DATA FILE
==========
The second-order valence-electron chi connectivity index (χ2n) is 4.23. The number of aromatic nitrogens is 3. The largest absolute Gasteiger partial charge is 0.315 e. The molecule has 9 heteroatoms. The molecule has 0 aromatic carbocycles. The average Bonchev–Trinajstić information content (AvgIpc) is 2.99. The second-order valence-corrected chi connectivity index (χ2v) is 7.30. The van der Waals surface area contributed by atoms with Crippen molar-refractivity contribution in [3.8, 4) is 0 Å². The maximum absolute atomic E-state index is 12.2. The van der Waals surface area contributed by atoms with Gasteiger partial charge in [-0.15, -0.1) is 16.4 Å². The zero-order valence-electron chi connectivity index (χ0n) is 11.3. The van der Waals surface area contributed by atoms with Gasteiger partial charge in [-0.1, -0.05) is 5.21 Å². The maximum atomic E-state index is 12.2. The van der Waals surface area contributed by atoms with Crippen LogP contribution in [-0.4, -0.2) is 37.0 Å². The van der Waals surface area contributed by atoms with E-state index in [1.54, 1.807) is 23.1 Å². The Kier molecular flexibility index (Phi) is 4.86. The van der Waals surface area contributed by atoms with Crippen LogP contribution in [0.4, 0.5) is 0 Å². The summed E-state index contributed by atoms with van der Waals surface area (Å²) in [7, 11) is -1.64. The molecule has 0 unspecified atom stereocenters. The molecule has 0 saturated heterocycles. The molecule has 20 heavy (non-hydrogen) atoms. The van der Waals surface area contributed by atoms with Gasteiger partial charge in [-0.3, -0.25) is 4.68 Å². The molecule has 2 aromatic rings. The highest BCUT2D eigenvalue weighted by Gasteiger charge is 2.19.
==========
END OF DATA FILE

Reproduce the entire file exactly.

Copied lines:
The second-order valence-electron chi connectivity index (χ2n) is 4.23. The number of aromatic nitrogens is 3. The largest absolute Gasteiger partial charge is 0.315 e. The molecule has 9 heteroatoms. The molecule has 0 aromatic carbocycles. The average Bonchev–Trinajstić information content (AvgIpc) is 2.99. The second-order valence-corrected chi connectivity index (χ2v) is 7.30. The van der Waals surface area contributed by atoms with Crippen molar-refractivity contribution in [3.8, 4) is 0 Å². The maximum absolute atomic E-state index is 12.2. The van der Waals surface area contributed by atoms with Gasteiger partial charge in [-0.15, -0.1) is 16.4 Å². The zero-order valence-electron chi connectivity index (χ0n) is 11.3. The van der Waals surface area contributed by atoms with Gasteiger partial charge in [-0.1, -0.05) is 5.21 Å². The maximum atomic E-state index is 12.2. The van der Waals surface area contributed by atoms with Crippen LogP contribution in [-0.4, -0.2) is 37.0 Å². The van der Waals surface area contributed by atoms with E-state index in [1.54, 1.807) is 23.1 Å². The Kier molecular flexibility index (Phi) is 4.86. The van der Waals surface area contributed by atoms with Crippen LogP contribution in [0.4, 0.5) is 0 Å². The summed E-state index contributed by atoms with van der Waals surface area (Å²) in [7, 11) is -1.64. The molecule has 0 unspecified atom stereocenters. The molecule has 0 saturated heterocycles. The molecule has 20 heavy (non-hydrogen) atoms. The van der Waals surface area contributed by atoms with Gasteiger partial charge in [-0.3, -0.25) is 4.68 Å². The molecule has 2 aromatic rings. The highest BCUT2D eigenvalue weighted by Gasteiger charge is 2.19.